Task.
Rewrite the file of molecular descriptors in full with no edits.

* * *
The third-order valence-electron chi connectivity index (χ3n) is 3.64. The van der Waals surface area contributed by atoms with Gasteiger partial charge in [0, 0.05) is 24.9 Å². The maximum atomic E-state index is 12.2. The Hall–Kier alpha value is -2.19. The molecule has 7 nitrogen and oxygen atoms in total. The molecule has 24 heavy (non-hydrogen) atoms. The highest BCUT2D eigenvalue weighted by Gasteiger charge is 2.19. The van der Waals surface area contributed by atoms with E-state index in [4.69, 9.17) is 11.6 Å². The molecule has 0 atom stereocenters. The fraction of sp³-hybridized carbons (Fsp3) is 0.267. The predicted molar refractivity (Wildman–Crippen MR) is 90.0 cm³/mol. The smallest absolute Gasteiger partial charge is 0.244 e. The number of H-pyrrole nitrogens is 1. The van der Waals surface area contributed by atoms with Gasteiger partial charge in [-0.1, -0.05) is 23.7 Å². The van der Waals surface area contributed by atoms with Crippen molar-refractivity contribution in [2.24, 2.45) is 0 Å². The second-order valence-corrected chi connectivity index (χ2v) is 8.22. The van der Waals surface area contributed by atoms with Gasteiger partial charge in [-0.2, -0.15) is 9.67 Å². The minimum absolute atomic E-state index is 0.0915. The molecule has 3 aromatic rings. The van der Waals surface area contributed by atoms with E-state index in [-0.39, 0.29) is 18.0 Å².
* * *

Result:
The third-order valence-electron chi connectivity index (χ3n) is 3.64. The van der Waals surface area contributed by atoms with Gasteiger partial charge in [0, 0.05) is 24.9 Å². The maximum atomic E-state index is 12.2. The Hall–Kier alpha value is -2.19. The molecule has 7 nitrogen and oxygen atoms in total. The molecule has 24 heavy (non-hydrogen) atoms. The highest BCUT2D eigenvalue weighted by Gasteiger charge is 2.19. The van der Waals surface area contributed by atoms with E-state index in [4.69, 9.17) is 11.6 Å². The molecule has 0 atom stereocenters. The fraction of sp³-hybridized carbons (Fsp3) is 0.267. The predicted molar refractivity (Wildman–Crippen MR) is 90.0 cm³/mol. The smallest absolute Gasteiger partial charge is 0.244 e. The number of H-pyrrole nitrogens is 1. The van der Waals surface area contributed by atoms with Gasteiger partial charge in [-0.1, -0.05) is 23.7 Å². The van der Waals surface area contributed by atoms with Crippen molar-refractivity contribution in [2.24, 2.45) is 0 Å². The second-order valence-corrected chi connectivity index (χ2v) is 8.22. The van der Waals surface area contributed by atoms with Gasteiger partial charge in [-0.2, -0.15) is 9.67 Å². The minimum absolute atomic E-state index is 0.0915. The molecule has 3 aromatic rings. The van der Waals surface area contributed by atoms with E-state index in [-0.39, 0.29) is 18.0 Å².